The author of this piece seems to forget that the most powerful source in crafting the counter-narrative is the media, but in Pakistan the media has sold out the country and the people in the name of ratings and political favor.
When a nation’s media is unable to find their own footing and present a viable counter argument to the those who are supporting dialogue with people who renounce the Constitution, proclaiming that our military are not shaheed but terrorists are, and broadcasting the aftermath of terrorist attacks non-stop, the battle is already lost. History cannot be re-written because a new government is in power, nor can it be re-created by sympathizers that would like to wrap the terrorists with the justification of responding to drone attacks. The terrorists are not willing to end their conflict against the civilians or the military of Pakistan until they achieve their end goal – control of the country’s policies and governance.
The use of the term terrorists, however, should not be limited to those who are fighting under the TTP banner. It should be extended to include everyone who desires to cause conflict in the country including the gangs in Karachi, the extremist madrassahs that preach hate against Shias and Sunnis, and the politicians that count these people as part of their vote bank. Pakistan needs to be cleansed of all of these groups, otherwise we will continue to fight for decades to come. But then that is of no importance to the political class of the country, because they get on airplanes and fly away to their real countries of residence once their governments are over.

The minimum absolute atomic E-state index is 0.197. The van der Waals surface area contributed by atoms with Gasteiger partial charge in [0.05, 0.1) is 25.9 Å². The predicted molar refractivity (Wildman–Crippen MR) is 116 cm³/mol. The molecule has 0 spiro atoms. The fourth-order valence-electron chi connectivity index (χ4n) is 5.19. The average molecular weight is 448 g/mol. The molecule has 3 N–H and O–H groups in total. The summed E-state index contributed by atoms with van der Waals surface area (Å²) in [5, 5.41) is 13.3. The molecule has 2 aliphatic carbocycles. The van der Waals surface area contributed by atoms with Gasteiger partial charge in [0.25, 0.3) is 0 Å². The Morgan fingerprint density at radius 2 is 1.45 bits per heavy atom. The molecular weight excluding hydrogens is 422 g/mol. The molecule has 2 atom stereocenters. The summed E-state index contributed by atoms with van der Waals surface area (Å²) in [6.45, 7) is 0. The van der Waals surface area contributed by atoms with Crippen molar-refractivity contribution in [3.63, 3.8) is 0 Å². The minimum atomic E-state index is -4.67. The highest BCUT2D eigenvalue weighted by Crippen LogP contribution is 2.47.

Where the media needs to start is with pointing out that the terrorists have had numerous peace deals with previous governments, only to rear their ugly heads up again and start killing. This is not a trustworthy negotiating partner. They look for opportunities to take advantage and dialogue is another such opportunity.
Remember Sri Lanka fought a bloody war for 27 years to find peace in their country from the extremist elements. Are we saying that Pakistan, and Pakistanis, are not willing to do the same? If that is the case, then we have a much larger problem within our society that needs to be addressed.